DALLAS (CBSDFW.COM) — The Payton Summons case has brought back painful memories for a Houston-area mother. Evelyn Kelly fought a similar battle to maintain medical treatment for her son; now she’s hoping to change the law that lets doctors refuse treatment in some cases.

Summons died October 19, as her mother waged a court battle against Cook Children’s Medical Center. Doctors there had declared the 9-year-old brain dead and wanted to disconnect her from a ventilator. Summons’ mother won a temporary injunction against the hospital as she searched for another facility to take her daughter. The girl died days hours after a judge had extended the restraining order to keep her on life support for another few days.

Evelyn Kelly’s battle began back in 2015. “He was my oldest son and he was my best friend,” said Kelly. Chris Dunn, 46, had arrived at Houston Methodist Hospital intubated and medicated, with a massive tumor on his pancreas putting pressure on his organs.

Doctors put Dunn on a breathing tube but told Kelly they had done all they could. Kelly says they handed her a letter explaining that they were invoking the Texas Advance Directives Act. It said in part, “life-sustaining treatment is medically inappropriate for Chris… all treatments should be… withheld.”

“I said ‘who gives you the right to kill my son?'” said Kelly. “And he said ‘oh Miss Kelly we don’t call it killing – we call it comfort care.'”

Kelly hired an attorney and won a restraining order against the hospital, which agreed to continue treating Dunn. He died five weeks later. “When he passed on, I said… I’ll do everything and anything I can to fight this law to get it changed, so nobody else has to go through this.”

The 1999 law says “if an attending physician refuses to honor a patient’s advance directive or a treatment decision made on behalf of a patient, the physician’s refusal shall be reviewed by an ethics committee.”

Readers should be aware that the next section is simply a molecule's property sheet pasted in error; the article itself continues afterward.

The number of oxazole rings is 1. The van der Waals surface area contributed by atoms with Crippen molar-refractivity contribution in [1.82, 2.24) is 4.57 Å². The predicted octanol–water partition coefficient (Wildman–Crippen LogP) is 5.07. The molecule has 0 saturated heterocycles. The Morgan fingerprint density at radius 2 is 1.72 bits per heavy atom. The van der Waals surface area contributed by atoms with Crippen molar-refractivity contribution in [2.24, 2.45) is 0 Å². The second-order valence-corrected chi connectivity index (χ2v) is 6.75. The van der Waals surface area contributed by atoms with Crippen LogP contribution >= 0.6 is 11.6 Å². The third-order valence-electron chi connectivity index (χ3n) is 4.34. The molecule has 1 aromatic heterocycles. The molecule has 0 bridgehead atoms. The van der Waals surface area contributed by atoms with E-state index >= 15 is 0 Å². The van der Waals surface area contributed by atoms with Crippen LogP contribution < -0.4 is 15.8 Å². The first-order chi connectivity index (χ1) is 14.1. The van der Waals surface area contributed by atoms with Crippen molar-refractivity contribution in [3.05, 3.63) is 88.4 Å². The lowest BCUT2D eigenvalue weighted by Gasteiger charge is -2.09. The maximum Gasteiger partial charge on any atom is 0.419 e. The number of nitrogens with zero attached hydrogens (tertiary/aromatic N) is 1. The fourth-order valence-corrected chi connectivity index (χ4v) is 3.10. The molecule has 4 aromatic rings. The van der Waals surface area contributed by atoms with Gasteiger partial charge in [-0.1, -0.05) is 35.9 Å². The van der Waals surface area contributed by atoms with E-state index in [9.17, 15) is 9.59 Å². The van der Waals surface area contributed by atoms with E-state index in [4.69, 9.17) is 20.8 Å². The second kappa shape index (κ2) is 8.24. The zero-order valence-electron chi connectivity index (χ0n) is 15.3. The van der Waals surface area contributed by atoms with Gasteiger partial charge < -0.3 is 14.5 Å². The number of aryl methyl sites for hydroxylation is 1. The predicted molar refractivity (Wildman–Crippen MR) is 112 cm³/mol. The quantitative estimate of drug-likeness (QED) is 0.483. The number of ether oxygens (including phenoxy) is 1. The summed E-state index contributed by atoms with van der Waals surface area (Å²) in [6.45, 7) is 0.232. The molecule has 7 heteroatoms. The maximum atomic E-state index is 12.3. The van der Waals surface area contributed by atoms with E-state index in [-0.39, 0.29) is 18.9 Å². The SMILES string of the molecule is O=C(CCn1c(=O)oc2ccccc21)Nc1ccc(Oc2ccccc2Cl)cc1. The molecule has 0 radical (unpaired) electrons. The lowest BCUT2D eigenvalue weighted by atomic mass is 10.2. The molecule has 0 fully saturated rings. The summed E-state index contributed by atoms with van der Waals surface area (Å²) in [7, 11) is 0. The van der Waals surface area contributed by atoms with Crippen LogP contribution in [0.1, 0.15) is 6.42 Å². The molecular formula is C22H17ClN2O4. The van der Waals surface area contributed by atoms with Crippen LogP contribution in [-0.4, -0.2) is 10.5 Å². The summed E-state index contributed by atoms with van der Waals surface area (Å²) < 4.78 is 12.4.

If the committee agrees with the doctor, the family has ten days to transfer the patient to another facility. After that, the hospital is “not obligated to provide life-sustaining treatment.” Few hospitals will admit a patient once another facility says continuing treatment is inappropriate.

The National Right to Life Committee monitors these laws nationwide. According to the group, 48 states give hospitals the right to refuse treatment. Of those, 28 require doctors to continue care until patients can find another facility. Only two states set a deadline for that search: Virginia and Texas.

“Criminals on death row have greater rights than patients in Texas hospitals,” said Joe Nixon, Kelly’s attorney. He says the current state law does not give a patient due process. “The hospital can simply decide we don’t want to provide care anymore. That’s what makes this statute so unconstitutional.”

Texas Attorney General Ken Paxton agrees. He filed a brief in October 2016 which says in part:

“Section 166.046 provides no guarantee that the patient or person responsible will receive notice about why or how the physician made the decision to discontinue life-sustaining treatment, or what information the ethics or medical committee will consider in reviewing that decision. Without such information, the patient or person responsible will find it difficult, if not impossible, to formulate reasoned objections to the physician’s decision.”

Dr. Bob Fine of Baylor Hospital helped write the 1999 law. He’s been quoted as saying “it’s wrong to do something to a patient only for the benefit of the family.” Neither he nor Baylor would talk about the law with the I-Team. Eight other hospitals and medical experts also declined to discuss the issue.

“I think it’s complicated,” said Dr. Matthew Brown. Brown is the director of the Center of Medical, Science and Technology at UT Dallas. He says the law may not be perfect, but it’s necessary. “The expertise of the doctors and nurses may be ignored and really the welfare of the patient can be harmed” if families are allowed to dictate treatment over the advice of experts, says Brown.

Kelly’s lawsuit is currently pending in a court of appeals in Harris County. She says her fight won’t end until the law does. “This law will be destroyed one day. I hope it’s soon, for all these people who are coming up behind Payton.”